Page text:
|Length: 4 weeks||Mode: Self-paced||Commitment: 4-6 hours / week||Level: Introductory|
Systemic racism and exclusion have a huge impact on workplace culture, employees, and performance. In this course from the Weinberg College of Arts and Sciences at Northwestern University, you’ll learn how to address racial inequality and promote equity and inclusion. That includes learning the roots of systemic inequalities in the United States, how to engage with the Racial Equity Framework, and how to create a Racial Equity Action Plan. Whether you’re a mid-level term leader, specialist, recruiter, or other workplace professional, this course will help you build a strong, inclusive work culture.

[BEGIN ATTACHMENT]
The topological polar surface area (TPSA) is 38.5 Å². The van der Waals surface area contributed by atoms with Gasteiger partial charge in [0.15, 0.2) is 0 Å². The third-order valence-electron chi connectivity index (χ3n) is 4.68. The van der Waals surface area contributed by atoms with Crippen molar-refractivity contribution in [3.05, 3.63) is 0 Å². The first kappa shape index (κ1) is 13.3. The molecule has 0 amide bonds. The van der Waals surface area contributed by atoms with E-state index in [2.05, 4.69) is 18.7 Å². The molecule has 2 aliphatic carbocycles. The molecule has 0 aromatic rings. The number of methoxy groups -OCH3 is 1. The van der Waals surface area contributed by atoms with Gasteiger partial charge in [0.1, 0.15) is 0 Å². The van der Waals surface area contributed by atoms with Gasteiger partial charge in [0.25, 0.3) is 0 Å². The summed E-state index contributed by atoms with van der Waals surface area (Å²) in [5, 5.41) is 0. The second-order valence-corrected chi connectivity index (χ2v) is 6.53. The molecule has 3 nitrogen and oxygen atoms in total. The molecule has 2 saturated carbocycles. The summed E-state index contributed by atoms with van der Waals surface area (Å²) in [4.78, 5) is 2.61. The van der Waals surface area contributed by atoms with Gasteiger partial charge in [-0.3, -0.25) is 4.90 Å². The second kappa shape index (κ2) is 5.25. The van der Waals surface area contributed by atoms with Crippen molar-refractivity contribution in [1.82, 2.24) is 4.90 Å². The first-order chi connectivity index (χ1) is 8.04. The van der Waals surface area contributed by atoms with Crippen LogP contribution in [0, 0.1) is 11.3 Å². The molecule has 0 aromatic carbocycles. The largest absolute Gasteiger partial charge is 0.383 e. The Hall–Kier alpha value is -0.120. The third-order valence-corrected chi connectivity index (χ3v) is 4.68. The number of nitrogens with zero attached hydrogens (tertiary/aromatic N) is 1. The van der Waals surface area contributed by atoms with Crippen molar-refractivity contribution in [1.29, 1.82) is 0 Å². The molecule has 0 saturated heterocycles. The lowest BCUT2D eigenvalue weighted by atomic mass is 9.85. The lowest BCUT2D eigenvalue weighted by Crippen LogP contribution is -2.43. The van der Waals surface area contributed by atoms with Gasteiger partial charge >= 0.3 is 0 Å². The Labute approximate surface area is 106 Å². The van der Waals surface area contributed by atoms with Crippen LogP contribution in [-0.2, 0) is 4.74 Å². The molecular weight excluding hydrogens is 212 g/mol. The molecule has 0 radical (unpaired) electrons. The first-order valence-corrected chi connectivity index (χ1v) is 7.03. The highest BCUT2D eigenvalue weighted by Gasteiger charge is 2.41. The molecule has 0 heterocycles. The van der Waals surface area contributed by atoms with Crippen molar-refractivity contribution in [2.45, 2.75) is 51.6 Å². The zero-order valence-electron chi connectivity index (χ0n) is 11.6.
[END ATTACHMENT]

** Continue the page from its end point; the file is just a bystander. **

Founding Director of the Center for the Study of Diversity and Democracy Alvin B. Tillery, Jr. teaches this course. His research includes American political development, racial and ethnic politics, social movements, American political thought, and critical race theory. “Leading Racial Equity and Inclusion in Organizations” is divided into four weeks, not counting the orientation module. With 4-6 hours of work per week, you can finish the course in about 4 weeks. There is unfortunately no free audit option for this course; it costs $1,900 to register. There are no prerequisites.